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Google Says It Rejected $100 Million Java Deal From Sun

July 21, 2011

(Updates with attorney’s comment in second paragraph.)

July 21 (Bloomberg) -- Google Inc. rejected an offer by Sun Microsystems Inc., before it was acquired by Oracle Corp., to pay $100 million in royalties to use Java in its development of the Android operating system, a Google lawyer said.

Robert Van Nest, Google’s attorney, said today that the proposed $100 million three-year “all-in” deal in 2006 was for a technology partnership to jointly build Android, rather than for just a patent license.

Oracle, based in Redwood City, California, is seeking as much as $6.1 billion in damages from Google in a lawsuit that claims the search-engine company’s Android software uses technology that infringes patents Oracle got when it acquired Sun.

Google denies infringing and at a hearing today in federal court in San Francisco asked U.S. District Judge William Alsup to throw out Oracle’s damage estimate.

Alsup said it appeared that Google “has a product out there that is in direct violation of these patents,” and pressed Van Nest to explain why the Mountain View, California- based company discussed a license with Sun.

“There wasn’t any specific discussion of patents,” Van Nest said. While a few lines of code in Android are “identical” to Java, that code probably came from a third party, he said. “We are investigating that,” Van Nest said.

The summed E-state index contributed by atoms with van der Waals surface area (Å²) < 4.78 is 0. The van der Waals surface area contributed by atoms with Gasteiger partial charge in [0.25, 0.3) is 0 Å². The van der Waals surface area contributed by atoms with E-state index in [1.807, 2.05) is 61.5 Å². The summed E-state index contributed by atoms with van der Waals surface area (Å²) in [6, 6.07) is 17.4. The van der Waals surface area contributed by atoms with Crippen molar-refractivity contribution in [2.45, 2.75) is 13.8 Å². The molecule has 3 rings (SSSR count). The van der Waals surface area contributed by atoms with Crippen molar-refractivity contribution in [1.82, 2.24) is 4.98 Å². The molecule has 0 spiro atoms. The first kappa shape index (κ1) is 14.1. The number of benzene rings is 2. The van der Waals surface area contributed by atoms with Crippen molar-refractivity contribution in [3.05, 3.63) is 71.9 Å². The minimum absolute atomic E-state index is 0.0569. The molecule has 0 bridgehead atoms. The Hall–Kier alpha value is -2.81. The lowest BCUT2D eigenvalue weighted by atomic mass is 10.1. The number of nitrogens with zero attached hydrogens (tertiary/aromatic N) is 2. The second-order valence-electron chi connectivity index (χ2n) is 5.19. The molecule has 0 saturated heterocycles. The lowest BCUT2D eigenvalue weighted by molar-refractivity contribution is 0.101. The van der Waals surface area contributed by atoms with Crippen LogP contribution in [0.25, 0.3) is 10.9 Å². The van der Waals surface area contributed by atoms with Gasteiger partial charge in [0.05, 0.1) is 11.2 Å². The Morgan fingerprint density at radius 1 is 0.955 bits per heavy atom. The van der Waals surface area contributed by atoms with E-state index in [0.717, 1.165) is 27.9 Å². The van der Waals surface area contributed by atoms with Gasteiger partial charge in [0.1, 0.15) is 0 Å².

Programming Language

Android uses a Java programming language that is open to anyone for free, said Van Nest.

Alsup cited a document to a Google executive from Google’s Android project leader that said, “‘We conclude that we need to negotiate a license for Java.”

“Don’t you think a good lawyer will convince a jury that it’s a license for patents?” Alsup said.

While Oracle’s damages may be in the millions or billions of dollars, Alsup said it was “crazy” for Oracle to equate its damages to the entire market value of Android.

Michael Jacobs, Oracle’s attorney, told the judge that Google adopted “the entire architecture” of Java into Android.

“Our position is that there is no infringement, there is no willful infringement,” Van Nest said.

The case is Oracle America Inc. v. Google Inc., 10-03561, U.S. District Court, Northern District of California (San Francisco)

--Editors: Peter Blumberg, Stephen Farr

To contact the reporter on this story: Karen Gullo in San Francisco at

To contact the editor responsible for this story: Andrew Dunn at

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